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Zero damage Ultra-Low-K etch using the precursor CONDensation technique

Periodic Reporting for period 1 - ULKCOND (Zero damage Ultra-Low-K etch using the precursor CONDensation technique)

Reporting period: 2016-04-01 to 2018-03-31

Since the beginning of the 21st century, the scaling down in micro-electronics is impacted by the RC delay: the average time of transport of the electrons between two transistors is too long. A possible solution to this problem is to reduce the capacitance (C) value of the circuit connecting various active components (the interconnects). This is done by reducing the permittivity (k) of the dielectric present in between the metal wires. The emergent material family to replace the (dense) SiO2 is the porous organo-silicate glass (p-OSG). These compounds are porous, SiOCH-based and with methyl (Si-CH3) terminations. They show low-k value (k < 2.3 vs 4.2 for SiO2) and good mechanical properties (Young modulus ≈ 6 GPa). However, the integrations steps required to fabricate the interconnects are detrimental for both electrical and mechanical properties of the p-OSG. The ULKCOND project (for zero damage Ultra-Low-K etch using the precursor CONDensation technique) aimed at protecting the dielectric from damage during the plasma etching step (in-situ). The goal is to use micro-capillary condensation to condensate a gas into the porous low-k, without condensing on the surface. The condensation precursor are used together with other gases to etch the low-k. Because the pores are filled with a liquid/solid phase during the etch process, the methyl groups are expected to be protected from the plasma’s reactive radicals and VUV emission.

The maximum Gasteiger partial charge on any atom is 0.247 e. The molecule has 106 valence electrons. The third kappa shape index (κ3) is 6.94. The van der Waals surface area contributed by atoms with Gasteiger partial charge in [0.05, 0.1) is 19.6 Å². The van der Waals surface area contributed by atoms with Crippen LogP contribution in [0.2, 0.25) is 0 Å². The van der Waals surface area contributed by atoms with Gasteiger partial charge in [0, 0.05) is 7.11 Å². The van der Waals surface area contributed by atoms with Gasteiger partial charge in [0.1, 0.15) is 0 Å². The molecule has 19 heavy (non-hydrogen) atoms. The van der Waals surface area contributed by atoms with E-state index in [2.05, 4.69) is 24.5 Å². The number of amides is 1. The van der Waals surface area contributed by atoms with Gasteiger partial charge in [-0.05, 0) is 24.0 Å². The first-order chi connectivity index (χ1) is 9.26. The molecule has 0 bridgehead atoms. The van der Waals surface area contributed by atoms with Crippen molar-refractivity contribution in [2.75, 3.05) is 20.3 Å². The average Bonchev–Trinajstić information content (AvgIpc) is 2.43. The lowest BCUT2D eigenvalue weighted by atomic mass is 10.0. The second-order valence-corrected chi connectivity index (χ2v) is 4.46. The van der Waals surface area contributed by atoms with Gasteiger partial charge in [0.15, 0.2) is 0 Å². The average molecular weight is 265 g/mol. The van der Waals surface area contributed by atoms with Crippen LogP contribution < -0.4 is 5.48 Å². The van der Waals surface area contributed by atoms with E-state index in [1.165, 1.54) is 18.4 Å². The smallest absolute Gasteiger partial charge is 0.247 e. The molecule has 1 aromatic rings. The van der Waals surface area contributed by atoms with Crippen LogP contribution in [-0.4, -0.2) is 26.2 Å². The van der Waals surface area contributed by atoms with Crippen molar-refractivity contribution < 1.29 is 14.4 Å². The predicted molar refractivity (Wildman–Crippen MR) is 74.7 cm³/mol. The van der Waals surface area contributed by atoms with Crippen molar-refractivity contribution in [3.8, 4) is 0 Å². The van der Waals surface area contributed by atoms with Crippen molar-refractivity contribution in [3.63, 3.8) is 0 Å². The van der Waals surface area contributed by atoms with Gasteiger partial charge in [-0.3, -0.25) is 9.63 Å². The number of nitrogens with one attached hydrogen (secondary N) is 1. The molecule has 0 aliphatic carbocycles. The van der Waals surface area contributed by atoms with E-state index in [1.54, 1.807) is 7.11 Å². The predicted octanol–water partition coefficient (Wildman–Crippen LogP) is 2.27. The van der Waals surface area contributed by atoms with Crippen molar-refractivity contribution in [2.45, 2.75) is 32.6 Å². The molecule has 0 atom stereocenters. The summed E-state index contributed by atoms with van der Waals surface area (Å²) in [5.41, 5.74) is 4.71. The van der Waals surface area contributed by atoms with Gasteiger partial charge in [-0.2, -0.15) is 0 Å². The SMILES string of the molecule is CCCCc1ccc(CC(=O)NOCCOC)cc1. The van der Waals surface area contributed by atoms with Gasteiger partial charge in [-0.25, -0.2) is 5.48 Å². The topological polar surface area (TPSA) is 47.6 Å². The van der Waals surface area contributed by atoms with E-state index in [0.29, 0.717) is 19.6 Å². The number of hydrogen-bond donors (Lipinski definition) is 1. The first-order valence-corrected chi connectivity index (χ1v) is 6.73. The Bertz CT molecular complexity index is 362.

The low-k protection during critical steps (like etching) is of main importance for the scaling of future CMOS devices. ULKCOND has demonstrated that the cryo-etching is protecting very well the low-k. First of all, it avoid detrimental reaction with radicals. The best reagent also absorb detrimental VUV photons. Etching process can then be implemented on low-k, ensuring good electrical and mechanical properties. The direct application of this work will enable the fabrication of a new generation of more efficient microchips.
WP1 focused on sample preparation. A key objective of this task was to prepare and characterize thin porous low-k film with various porosity on 300 mm Si substrate. These films have been measured by ellipsometry porosimetry to measure the level of open porosity. Mechanical characterization (Hardness and Young modulus) and electrical measurements allowing k-value extraction have also been done using the methods developed in IMEC. Electrical devices (nano-interconnected structures, composed of a series of Cu wires separated by low-k dielectric) have been also prepared and characterized.